A lack of education and communication left the family and some care providers involved feeling inept and saddened by the persistent suffering as they knew this did not need to be the case.
Dianne’s talk was at a conference for developing countries. It left the audience feeling anger at the fact that these things were permitted to happen in a developed country where such practices would not be expected.
Some problems seem to be common to the whole World, developed or not.
We all love children, right? Yet we are so cruel to them.
When a child is in agonizing pain, if you have the means at your disposal to relieve that pain safely, yet refuse to use them, is that not tantamount to torture?!
If you think the following story from Kenya is not relevant to India or to the rest of the developing world, sorry, you are mistaken.
Here are a couple of quotes from the British Medical Journal article “Restrictive government policies leave Kenyan children dying in pain” (BMJ 2010; 341:c4864 doi: 10.1136/bmj.c4864, 9/9/10):
One doctor treating children with cancer in Nairobi told researchers, “People have no problems with relieving pain in adults with morphine, but when it comes to children there is always some reservation. Putting a child on morphine is always a big issue.”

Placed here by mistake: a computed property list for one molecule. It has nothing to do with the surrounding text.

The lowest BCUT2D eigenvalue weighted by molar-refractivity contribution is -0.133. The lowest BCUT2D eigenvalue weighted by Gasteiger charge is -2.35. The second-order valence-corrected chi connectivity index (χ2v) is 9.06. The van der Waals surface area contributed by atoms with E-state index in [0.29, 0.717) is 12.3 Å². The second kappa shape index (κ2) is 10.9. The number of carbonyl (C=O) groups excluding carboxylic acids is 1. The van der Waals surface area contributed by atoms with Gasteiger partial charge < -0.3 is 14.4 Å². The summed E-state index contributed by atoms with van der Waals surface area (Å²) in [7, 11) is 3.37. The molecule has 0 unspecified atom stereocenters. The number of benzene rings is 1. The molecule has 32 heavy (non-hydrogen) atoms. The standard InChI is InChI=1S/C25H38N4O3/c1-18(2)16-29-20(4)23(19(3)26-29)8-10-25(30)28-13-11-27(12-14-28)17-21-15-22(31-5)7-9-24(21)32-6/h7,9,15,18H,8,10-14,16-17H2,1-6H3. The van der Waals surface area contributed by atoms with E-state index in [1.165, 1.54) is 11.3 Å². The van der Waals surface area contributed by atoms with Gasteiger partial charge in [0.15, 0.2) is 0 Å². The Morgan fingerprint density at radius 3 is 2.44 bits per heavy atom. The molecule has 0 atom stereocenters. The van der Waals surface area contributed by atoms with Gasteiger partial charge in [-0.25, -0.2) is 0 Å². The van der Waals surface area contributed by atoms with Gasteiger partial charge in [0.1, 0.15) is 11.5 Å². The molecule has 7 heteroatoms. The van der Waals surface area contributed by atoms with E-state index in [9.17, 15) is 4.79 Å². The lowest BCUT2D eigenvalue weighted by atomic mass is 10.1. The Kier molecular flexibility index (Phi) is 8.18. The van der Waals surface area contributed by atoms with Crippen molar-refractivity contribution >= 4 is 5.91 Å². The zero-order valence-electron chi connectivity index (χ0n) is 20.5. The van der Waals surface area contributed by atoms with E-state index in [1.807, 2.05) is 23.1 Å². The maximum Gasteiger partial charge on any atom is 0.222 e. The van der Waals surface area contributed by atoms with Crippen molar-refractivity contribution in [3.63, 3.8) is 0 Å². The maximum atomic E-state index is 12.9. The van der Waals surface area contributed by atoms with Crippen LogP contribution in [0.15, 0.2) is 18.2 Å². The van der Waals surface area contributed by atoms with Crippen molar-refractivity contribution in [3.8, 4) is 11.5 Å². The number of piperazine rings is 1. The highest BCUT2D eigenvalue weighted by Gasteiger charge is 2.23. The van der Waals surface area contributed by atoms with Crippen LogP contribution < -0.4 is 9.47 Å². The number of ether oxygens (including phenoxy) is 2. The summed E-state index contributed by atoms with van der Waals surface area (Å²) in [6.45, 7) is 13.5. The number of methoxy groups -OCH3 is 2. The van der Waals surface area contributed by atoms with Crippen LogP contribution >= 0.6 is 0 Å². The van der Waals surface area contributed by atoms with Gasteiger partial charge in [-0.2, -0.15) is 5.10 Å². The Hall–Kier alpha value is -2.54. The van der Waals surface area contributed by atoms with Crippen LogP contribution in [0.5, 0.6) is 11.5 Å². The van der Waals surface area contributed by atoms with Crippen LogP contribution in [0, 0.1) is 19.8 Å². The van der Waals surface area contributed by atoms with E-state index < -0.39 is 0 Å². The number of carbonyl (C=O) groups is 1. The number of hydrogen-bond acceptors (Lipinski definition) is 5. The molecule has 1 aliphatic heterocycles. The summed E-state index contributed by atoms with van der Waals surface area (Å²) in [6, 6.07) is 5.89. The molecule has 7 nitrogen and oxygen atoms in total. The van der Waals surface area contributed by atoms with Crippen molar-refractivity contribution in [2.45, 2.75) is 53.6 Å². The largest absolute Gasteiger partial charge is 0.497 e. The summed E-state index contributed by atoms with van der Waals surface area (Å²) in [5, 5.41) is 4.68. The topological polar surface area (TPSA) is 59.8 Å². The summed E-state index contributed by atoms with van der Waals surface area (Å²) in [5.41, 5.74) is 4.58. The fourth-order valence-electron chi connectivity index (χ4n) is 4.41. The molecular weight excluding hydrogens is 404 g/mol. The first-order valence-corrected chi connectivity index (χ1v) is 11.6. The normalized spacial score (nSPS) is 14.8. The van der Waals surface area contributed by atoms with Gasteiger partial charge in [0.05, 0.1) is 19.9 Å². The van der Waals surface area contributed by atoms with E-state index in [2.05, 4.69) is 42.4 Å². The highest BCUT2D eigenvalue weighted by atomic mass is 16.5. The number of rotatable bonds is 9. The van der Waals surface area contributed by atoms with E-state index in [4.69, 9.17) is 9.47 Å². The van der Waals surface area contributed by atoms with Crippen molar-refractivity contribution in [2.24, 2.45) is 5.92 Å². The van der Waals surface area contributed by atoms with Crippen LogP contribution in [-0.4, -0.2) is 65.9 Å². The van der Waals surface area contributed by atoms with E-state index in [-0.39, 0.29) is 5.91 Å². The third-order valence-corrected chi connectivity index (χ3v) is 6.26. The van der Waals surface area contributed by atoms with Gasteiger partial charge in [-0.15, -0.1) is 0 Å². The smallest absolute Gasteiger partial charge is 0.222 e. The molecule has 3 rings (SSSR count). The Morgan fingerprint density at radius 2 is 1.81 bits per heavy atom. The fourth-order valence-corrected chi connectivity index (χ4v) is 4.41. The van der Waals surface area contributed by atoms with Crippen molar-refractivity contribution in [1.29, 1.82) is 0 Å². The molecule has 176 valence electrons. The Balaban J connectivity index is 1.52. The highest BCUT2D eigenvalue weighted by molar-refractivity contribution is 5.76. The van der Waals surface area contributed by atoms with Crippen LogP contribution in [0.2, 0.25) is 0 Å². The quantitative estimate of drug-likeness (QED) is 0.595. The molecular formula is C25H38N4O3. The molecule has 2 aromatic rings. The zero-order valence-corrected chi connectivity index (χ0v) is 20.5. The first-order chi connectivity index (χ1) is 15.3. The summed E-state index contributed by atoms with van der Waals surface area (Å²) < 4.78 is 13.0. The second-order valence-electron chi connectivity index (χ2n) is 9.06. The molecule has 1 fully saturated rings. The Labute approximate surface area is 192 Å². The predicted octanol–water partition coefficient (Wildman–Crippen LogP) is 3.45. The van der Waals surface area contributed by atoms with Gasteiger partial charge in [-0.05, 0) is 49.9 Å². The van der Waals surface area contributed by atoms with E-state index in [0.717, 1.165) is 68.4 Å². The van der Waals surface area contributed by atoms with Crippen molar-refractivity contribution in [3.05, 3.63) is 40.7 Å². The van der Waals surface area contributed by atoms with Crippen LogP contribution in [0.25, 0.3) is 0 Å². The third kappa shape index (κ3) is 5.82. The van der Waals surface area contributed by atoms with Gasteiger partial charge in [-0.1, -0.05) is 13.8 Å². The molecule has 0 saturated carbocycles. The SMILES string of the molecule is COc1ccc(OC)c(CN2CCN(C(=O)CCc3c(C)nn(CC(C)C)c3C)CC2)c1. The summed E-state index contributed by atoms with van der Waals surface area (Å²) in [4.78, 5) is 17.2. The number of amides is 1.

A nurse from Bondo district hospital said, “We have no pethidine, no DF118 [dihydrocodeine], and no morphine. We have children here with advanced HIV; some are in severe pain. The pain management for children with advanced HIV is not enough.”
The BMJ article refers to a 78-page report by Human Rights Watch “Needless Pain: Government Failure to Provide Palliative Care for Children in Kenya”.
Accompanying the report, HRW has two powerful videos from Kenya telling the story of Jethro and Sammy, WATCH them here…
Malaysia’s Pain Management Guidelines
A large official launch by the Ministry of Health will take place sometime in December or January. They are also preparing a training module and will be starting a series of roadshows to promote this guideline.
You can download the Guidelines from the MOH website:
Dr Lim continues to write that it took them a good 2 years to get it all done and hopes that it will serve as a useful reference for all healthcare workers in Malaysia managing patients with cancer.
Having scanned through the document, we find it to be an excellent resource for India too. True, some of their drugs are not available in India, and they do not seem to have some low cost drugs that we use over here; but by and large, it will be a useful addition to the armamentarium for palliative care institutions in India.